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Watch 3 years of solar activity in a 3-minute video



Watch 3 years of solar activity in a 3-minute video

By Deborah Netburn

April 24, 2013, 4:27 p.m

Thanks to NASA, you can now stare at the sun for three minutes straight.

No, don't run outside and look up. Instead, check out the clip above that condenses three years of sun images into a hypnotic three-minute video that shows our closest star rotating on its axis, radiating energy and light.
The images in the video were taken by the Solar Dynamics Observatory, a NASA satellite that launched three years ago in 2010, with the express purpose of helping scientists better understand the sun and how its magnetic fields shift and change.

To that end, the Solar Dynamics Observatory is constantly monitoring the sun, including snapping an image of it every 12 seconds in 10 different wavelengths.

The video above was created by stitching together two of those images per day over a three-year period. The images in the video were taken in the extreme ultraviolet range and represent solar material at temperatures of about 600,000 Kelvin. Each image is displayed for two frames.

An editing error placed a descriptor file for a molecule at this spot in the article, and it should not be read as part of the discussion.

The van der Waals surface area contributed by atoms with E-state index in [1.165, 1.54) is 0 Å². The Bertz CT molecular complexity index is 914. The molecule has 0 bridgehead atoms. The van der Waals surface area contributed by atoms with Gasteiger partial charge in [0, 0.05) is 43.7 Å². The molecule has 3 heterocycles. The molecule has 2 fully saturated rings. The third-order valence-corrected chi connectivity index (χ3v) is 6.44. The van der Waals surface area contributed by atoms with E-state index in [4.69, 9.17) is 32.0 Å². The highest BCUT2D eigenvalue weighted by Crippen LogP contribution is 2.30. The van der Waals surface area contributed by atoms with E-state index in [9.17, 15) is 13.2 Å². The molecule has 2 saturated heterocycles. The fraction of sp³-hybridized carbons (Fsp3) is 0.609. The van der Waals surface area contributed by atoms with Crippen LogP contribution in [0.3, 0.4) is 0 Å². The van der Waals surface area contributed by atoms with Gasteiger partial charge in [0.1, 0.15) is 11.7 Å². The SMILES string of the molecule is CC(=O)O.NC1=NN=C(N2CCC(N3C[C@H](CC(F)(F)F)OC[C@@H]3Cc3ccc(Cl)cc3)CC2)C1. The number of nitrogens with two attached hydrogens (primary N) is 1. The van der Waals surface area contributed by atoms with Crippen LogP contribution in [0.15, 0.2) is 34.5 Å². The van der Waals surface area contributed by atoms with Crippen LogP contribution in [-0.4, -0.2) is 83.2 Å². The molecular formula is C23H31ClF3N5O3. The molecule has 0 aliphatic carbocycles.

That spinning motion you see is the sun's 25-day rotation, and over the course of the video, you should be able to see solar activity grow as the sun nears the pinnacle of its 11-year solar cycle.

At the 00:30 mark and at 2:28 you can spot a partial eclipse of the sun by the moon, at 1:11 you will see the Aug. 9, 2011, X6.9 Flare, which was the largest solar flare of this solar cycle, and at 1:51 you will see the transit of Venus.

The sun does appear to subtly increase and decrease in size over the course of the video, but that's because the distance between the Solar Dynamics Observatory and the sun has changed a bit over time.

Admittedly, the video may seem repetitive to some viewers, but if you can stick it out till the end, you are treated to a four-wavelength view, which shows how different the sun appears depending on what wavelengths you are measuring.

The Sun is a bizarre creature.

I'm wondering why almost all of the activity captured seems to be at roughly 33% and 66% on the rotational axis.


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